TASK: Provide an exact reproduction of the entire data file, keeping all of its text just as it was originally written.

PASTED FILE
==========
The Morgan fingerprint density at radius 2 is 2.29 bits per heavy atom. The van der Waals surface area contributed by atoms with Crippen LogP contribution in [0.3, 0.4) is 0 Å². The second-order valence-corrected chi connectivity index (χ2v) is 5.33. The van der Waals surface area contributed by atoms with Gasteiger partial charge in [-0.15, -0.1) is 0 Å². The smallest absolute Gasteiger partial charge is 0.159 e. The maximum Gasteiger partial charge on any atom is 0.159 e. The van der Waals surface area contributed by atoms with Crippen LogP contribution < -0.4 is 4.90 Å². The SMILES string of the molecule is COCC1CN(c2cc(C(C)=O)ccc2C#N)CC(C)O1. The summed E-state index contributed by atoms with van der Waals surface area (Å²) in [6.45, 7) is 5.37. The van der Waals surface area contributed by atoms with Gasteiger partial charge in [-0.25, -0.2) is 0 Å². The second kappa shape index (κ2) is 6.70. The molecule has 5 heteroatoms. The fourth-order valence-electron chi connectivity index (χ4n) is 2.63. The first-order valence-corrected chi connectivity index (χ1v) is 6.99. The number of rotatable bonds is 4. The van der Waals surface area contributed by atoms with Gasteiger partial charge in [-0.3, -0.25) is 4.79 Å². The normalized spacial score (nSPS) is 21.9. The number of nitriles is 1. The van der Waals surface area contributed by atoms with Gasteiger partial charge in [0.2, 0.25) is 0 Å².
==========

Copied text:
The Morgan fingerprint density at radius 2 is 2.29 bits per heavy atom. The van der Waals surface area contributed by atoms with Crippen LogP contribution in [0.3, 0.4) is 0 Å². The second-order valence-corrected chi connectivity index (χ2v) is 5.33. The van der Waals surface area contributed by atoms with Gasteiger partial charge in [-0.15, -0.1) is 0 Å². The smallest absolute Gasteiger partial charge is 0.159 e. The maximum Gasteiger partial charge on any atom is 0.159 e. The van der Waals surface area contributed by atoms with Crippen LogP contribution < -0.4 is 4.90 Å². The SMILES string of the molecule is COCC1CN(c2cc(C(C)=O)ccc2C#N)CC(C)O1. The summed E-state index contributed by atoms with van der Waals surface area (Å²) in [6.45, 7) is 5.37. The van der Waals surface area contributed by atoms with Gasteiger partial charge in [-0.25, -0.2) is 0 Å². The second kappa shape index (κ2) is 6.70. The molecule has 5 heteroatoms. The fourth-order valence-electron chi connectivity index (χ4n) is 2.63. The first-order valence-corrected chi connectivity index (χ1v) is 6.99. The number of rotatable bonds is 4. The van der Waals surface area contributed by atoms with Gasteiger partial charge in [-0.3, -0.25) is 4.79 Å². The normalized spacial score (nSPS) is 21.9. The number of nitriles is 1. The van der Waals surface area contributed by atoms with Gasteiger partial charge in [0.2, 0.25) is 0 Å².